Monitoring IS a pain, but we do it anyway

Mathew Duggan wrote a blog post on June 9th titled, "Monitoring is a pain" where he goes into delicious detail around where observability, monitoring, and telemetry goes wrong inside organizations. I have a vested interest in this, and still agree. Mathew captures a sentiment I didn't highlight enough in my book, that a good observability platform for engineering tends to get enmeshed ever deeper into the whole company's data engineering motion, even though that engineering observability platform isn't resourced enough to really serve that broader goal all that well. This is a subtle point, but absolutely critical for diagnosing criticism of observability platforms.

By not designing your observability platform from the beginning for eventual integration into the overall data motion, you get a lot of hard to reduce misalignment of function, not to mention poorly managed availability assumptions. Did your logging platform hiccup for 20 minutes, thus robbing the business metrics people of 20 minutes of account sign-up/shutdown/churn metrics? All data is noisy, but data engineering folk really like it if the noise is predictable and thus can be modeled out. Did the metrics system have an unexpected reboot, which prevented the daily code-push to production because Delivery Engineering couldn't check their canary deploy metrics? Guess your metrics system is now a production critical system instead of the debugging tool you thought it was.

Data engineering folk like their data to be SQL shaped for a lot of reasons, but few observability and telemetry systems have an SQL interface. Mathew proposed a useful way to provide that:

When you have a log that must be stored for compliance or legal reasons, don't stick it into the same system you use to store every 200 - OK line. Write it to a database (ideally) or an object store outside of the logging pipeline. I've used DynamoDB for this and had it work pretty well by sticking it in an SQS pipeline -> Lambda -> Dynamo. Then your internal application can query this and you don't need to worry about log expiration with DynamoDB TTL.

Dynamo is SQL-like, so this method could work for doing business metrics things like the backing numbers for computing churn rate and monthly active users (MAU) numbers. Or tracking things like password resets, email changes, and gift-card usage for your fraud/abuse department. Or all admin-portal activity for your annual external audits.

Mathew also unintentionally called me out.

Chances are this isn't someones full-time job in your org, they just happened to pick up logging. It's not supposed to be a full-time gig so I totally get it. They installed a few Helm charts, put it behind an OAuth proxy and basically hoped for the best. Instead they get a constant flood of complaints from consumers of the logging system. "Logs are missing, the search doesn't work, my parser doesn't return what I expect".

That's how I got into this. "Go upgrade the Elasticsearch cluster for our logging system" is what started me on the road that lead to the Software Telemetry book. It worked for me because I was at a smaller company. Also our data people stuck their straw directly into the main database, rather than our logging system, which is absolutely a dodged bullet.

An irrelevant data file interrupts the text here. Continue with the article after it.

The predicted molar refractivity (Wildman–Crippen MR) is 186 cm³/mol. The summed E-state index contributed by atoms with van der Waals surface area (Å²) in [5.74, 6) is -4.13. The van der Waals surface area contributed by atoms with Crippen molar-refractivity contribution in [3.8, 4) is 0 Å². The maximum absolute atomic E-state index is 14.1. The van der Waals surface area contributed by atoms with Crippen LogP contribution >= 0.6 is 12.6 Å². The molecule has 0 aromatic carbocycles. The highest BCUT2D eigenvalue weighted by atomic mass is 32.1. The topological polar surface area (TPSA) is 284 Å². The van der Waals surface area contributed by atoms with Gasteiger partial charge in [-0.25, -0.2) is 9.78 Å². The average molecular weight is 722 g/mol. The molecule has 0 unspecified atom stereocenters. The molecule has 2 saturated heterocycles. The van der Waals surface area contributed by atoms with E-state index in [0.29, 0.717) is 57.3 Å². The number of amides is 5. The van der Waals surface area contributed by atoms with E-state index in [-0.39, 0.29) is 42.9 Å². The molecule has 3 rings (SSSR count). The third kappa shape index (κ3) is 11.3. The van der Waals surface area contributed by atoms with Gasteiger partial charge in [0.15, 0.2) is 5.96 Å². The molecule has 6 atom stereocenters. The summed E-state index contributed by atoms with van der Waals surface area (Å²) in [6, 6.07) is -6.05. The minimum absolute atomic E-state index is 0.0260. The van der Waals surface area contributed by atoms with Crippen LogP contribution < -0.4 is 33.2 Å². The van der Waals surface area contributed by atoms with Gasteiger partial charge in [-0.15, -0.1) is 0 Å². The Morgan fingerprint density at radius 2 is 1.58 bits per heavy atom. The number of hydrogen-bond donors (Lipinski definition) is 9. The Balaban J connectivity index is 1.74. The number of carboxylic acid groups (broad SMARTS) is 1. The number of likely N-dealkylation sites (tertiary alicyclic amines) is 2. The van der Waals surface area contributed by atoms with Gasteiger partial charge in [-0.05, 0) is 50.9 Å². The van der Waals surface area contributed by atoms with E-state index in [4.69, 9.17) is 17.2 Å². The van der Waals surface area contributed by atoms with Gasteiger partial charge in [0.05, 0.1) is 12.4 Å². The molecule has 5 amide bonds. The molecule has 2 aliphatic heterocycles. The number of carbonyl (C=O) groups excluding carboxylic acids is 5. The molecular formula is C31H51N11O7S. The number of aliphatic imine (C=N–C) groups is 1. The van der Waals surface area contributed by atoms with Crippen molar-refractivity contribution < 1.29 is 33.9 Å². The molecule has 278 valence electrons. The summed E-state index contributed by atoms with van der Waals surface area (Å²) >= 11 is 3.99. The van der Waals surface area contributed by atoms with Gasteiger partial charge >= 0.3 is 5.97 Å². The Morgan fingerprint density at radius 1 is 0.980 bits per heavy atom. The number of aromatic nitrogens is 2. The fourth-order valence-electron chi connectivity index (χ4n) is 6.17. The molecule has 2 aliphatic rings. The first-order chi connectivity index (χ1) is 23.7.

Mathew also went into some details around scaling up a metrics system. I spent a chapter and part of an appendix on this very topic. Mathew gives you a solid concrete example of the problem from the point of view of microservices/kubernetes/CNCF architectures. This stuff is frikkin hard, and people want to add things like account tags and commit-hash tags so they can do tight correlation work inside the metrics system; the sort of cardinality problem that many metrics systems aren't designed to support.

All in all Mathew lines out several common deficiencies in how monitoring/observability/telemetry is approached in many companies, especially growing companies:

  • All too often, what systems are in place are there because someone wanted it there and made it. Which means it was built casually, and probably not fit for purpose after other folks realize how useful they are, usage scope creeps, and it becomes mission critical.
  • These systems aren't resourced (in time, money, and people) commensurate with their importance to the organization, suggesting there are some serious misalignments in the org somewhere.
  • "Just pay a SaaS provider" works to a point, but eventually the bill becomes a major point of contention forcing compromise.
  • Getting too good at centralized logging means committing to a resource intensive telemetry style, a habit that's hard to break as you get bigger.
  • No one gets good at tracing if they're using Jaeger. Those that do, are an exception. Just SaaS it, sample the heck out of it, and prepare for annual complaining when the bill comes due.

The last point about Jaeger is a key one, though. Organizations green-fielding a new product often go with tracing only as their telemetry style, since it gives so much high quality data. At the same time, tracing is the single most expensive telemetry style. Unlike centralized logging, which has a high quality self-hosted systems in the form of ELK and Loki, tracing these days only has Jaeger. There is a whole SaaS industry who sell their product based on how much better they are than Jaeger.

There is a lot in the article I didn't cover, go read it.